Oh, mischief! whilst I vainly speak of this, Your husband all unworthy of such bliss, Enjoys you this long night, enfolds your waist, And where he lists, may boldly touch and taste. So when you sat at table, many a toy Passeth between you, my vex'd soul t'annoy. At such high feasts I wish my enemy sit Where discontent attends on every bit. I never yet was plac'd at any feast, But oft it irk'd me that I was your guest. That which offends me most, thy rude lord knows For still his arms about thy neck he throws. Which I no sooner spy, but I grow mad, And hate the man whose courting makes me sad. Shall I be plain? I am ready to sink down, When I behold him wrap you in his gown;



you sit smiling on his amorous knee, His fingers press where my hands itch to be. But when he hugs you, I am forc'd to frown; The meat I'm eating will by no means down, But sticks half way: amidst these discontents, I have observ'd you laugh at my laments, And with a scornful, yet a wanton smile, Deride my sighs and groans. Oft to beguile My passions, and to quench my fiery rage, By quaffing healths I've thought my flame t' assuage ; Bat Bacchus' full cups make my flames burn higher, Add wine to love, and you add fire to fire. To shun the sight of many a wanton feat, Betwixt your lord and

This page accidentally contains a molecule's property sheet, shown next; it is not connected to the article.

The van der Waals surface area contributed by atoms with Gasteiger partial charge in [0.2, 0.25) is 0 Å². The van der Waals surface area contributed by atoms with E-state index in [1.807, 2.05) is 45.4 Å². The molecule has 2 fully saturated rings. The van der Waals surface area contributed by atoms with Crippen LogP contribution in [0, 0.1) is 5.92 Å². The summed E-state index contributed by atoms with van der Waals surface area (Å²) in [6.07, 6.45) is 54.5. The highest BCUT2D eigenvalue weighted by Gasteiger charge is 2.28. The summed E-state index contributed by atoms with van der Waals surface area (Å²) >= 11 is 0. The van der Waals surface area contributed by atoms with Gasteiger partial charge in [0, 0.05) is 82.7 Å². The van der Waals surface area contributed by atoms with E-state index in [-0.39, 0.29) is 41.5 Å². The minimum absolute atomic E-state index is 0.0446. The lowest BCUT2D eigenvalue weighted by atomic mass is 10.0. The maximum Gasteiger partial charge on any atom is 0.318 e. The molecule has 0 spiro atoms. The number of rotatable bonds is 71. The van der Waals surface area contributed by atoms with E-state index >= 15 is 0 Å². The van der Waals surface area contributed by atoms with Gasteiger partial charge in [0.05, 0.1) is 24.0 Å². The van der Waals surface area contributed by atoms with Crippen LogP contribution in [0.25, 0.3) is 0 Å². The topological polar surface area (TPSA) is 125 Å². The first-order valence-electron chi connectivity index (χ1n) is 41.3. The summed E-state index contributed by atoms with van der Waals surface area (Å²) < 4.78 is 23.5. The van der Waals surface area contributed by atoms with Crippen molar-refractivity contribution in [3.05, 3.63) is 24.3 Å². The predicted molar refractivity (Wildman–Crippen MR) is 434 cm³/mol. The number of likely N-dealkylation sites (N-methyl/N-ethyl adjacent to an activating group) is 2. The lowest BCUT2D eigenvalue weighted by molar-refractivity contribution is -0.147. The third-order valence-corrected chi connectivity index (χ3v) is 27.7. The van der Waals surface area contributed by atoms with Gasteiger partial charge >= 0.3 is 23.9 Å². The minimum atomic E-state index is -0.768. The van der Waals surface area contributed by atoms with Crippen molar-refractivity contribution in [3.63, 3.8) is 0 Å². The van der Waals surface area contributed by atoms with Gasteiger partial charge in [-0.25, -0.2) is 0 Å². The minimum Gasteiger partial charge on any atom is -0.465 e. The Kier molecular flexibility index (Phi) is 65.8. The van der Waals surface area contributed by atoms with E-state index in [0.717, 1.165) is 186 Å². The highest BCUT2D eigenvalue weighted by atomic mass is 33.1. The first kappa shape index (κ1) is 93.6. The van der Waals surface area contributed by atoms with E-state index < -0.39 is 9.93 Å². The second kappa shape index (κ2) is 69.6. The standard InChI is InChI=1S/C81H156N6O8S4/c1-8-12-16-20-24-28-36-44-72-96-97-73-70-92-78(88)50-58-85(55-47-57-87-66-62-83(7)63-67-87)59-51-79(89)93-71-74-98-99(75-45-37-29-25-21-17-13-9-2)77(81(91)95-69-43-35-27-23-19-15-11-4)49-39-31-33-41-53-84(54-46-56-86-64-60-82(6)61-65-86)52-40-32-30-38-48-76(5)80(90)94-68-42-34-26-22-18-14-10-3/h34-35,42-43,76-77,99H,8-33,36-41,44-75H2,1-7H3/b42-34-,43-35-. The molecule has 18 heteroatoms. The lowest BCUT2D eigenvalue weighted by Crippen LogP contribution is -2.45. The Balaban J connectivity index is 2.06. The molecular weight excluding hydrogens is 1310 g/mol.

I shift my seat,
And turn my head; but thinking of your grace,
Love screws my head to gaze back on your face,
What were I best to do? to see you play,

and I perforce must turn away ;
And to forbear the place where you abide,
Would kill me dead, should I but start aside.
As inuch as lies in me, I strive to bury
The shape of love, and in mirth's spite seem merry.
But oh! the more I seek it to suppress,
The more my blabbing looks my love profess,

Mads me,

You know my love which I in vain should hide;
Would God it did appear to none beside !
Oh, Jove ! how often have I turn'd my cheek,
To hide th' apparent tears, that passage seek


From forth my eyes, and to a corner stept,
Lest any man should ask wherefore I wept.
How often have I told you piteous tales,
Of constant lovers, and how love prevails ?
When such great heed to my discourse I took,
That every accent suited to your look.
In forged names myself I represented ;
The lover so perplex'd and so tormented;
If you will know, behold I am the same;
Paris was meant in that true lover's name.
As often, that I might the more securely,
Speak loose immodest words, that sound impurely,
That they offenceless might your sweet ears touch,
I've lispt them up, like one had drunk too much.
Once I remember, your loose veil betray'd
Your naked skin, and a fair passage made
To my enamour'd eye: Oh! skin much brighter
Than snow, or purest milk, in colour wbiter
Than your fair mother LEDA, when Jove grac'd her,
And in the shape of feather'd swan embrac'd her,
Whilst at this ravishing sight I stood amaz’d,
And without interruption freely gaz'd,
The wreathed handle of the bowl I grasp'd,
Fell from ny hold, my strengthless hand unclasp'd.
A goblet at that time I held by chance,
And down it fell, for I was in a trance.
Kiss your fair daughter, and to her I skip,
And snatch your kisses from your sweet child's lip.